Falcons strong safety Keanu Neal played 1,043 defensive snaps in 2017. That year, his sophomore campaign, was his best as a professional. He played like a man possessed, improving dramatically in coverage while playing elite run defense. Neal had 34 defensive stops that year. (That’s a lot. In fact, it was fourth highest stop total among safeties in 2017.) But ... then 2018 happened.
When the 2018 season kicked off, we all expected Neal to pick up where he left off in 2017. But by mid-September, he was on injured reserve with a torn ACL. 12 months later, after countless hours of rehab, sweat, and tears, Neal was back on the field. All was right in the world, until it wasn’t. By the end of September, Neal found himself back on injured reserve after suffering a season-ending achilles tear.
To say that Neal’s past 14 months have been difficult would be a dramatic understatement. It begs several questions. But the question Thomas Dimitroff (or his successor) must answer is a simple one: what is Neal’s current value?
The Falcons exercised Neal’s fifth year option back in April, so he’s under contract through the end of next season. He is due a substantial raise this offseason. (His $1.9 million base salary in 2019 will jump to $6.5 million in 2020.) Neal’s contract is guaranteed for injury only at this point. It becomes fully guaranteed at the outset of the next league year. So theoretically the Falcons could cut him before the next league year begins, if they choose. This would net them $6.5 million in cap space with no dead money. To be clear, teams almost never cut players after exercising their fifth year options, and given Neal’s potential, it’s not likely to happen in his case either.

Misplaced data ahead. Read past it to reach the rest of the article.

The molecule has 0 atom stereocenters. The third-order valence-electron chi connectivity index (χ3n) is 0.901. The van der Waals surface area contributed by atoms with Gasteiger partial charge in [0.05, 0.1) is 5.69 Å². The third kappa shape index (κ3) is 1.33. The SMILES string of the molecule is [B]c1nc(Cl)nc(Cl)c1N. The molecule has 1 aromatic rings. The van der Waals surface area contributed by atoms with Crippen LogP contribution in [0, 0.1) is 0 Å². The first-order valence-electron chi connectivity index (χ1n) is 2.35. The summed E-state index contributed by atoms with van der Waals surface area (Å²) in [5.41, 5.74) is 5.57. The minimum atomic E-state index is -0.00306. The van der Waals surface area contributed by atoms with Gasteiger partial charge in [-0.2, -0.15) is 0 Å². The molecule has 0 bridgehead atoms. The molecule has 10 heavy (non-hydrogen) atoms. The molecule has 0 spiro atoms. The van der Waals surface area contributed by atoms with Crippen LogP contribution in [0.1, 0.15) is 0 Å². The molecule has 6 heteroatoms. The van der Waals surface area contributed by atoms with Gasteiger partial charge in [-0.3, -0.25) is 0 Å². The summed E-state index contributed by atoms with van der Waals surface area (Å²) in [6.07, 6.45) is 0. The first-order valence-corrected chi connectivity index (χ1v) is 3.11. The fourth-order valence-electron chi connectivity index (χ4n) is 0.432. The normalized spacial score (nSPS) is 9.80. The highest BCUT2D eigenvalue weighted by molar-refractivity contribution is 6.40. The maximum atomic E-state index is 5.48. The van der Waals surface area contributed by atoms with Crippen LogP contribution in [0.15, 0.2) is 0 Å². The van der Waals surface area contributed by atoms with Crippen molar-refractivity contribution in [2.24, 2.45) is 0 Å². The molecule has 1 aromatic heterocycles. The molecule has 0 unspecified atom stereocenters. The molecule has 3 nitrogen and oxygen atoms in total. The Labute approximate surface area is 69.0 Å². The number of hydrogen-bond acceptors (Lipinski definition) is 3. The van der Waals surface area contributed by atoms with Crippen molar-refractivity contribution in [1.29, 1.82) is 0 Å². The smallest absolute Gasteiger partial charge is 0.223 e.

Neal’s recent history, however tragic, isn’t unique. Players get hurt; and injuries have derailed countless NFL careers. But watching Neal go down with season-ending injuries in 2018 and again in 2019 was nearly unbearable. Because we know what Neal can do when he’s healthy, or rather, what he could do when he was healthy before back to back season-ending injuries, he’s entitled to the benefit of the doubt.
Neal’s 2017 was fun to watch. That said, it’s fair to wonder whether he can replicate that production in 2020 or ever again. The fact is that many players never play again after tearing their achilles. And what’s more, looking at the players that do come back, many can’t play at the same level. Put simply, it’s hard to know what Neal’s NFL future will look like.
I have no doubt Neal will do everything he needs to in order to tee up a bounce back season in 2020. That said, it’s still fair to ask this question: can Neal get back to where he was in 2017? I can’t answer that question, but it’s probably unwise to bet against him. He’s still only 24 years old and we know he’s resilient. So for now, it’s a wait and see scenario. I’d like to see him bounce back in 2020, but it’s by no means a guarantee.
Your thoughts, Falcoholics?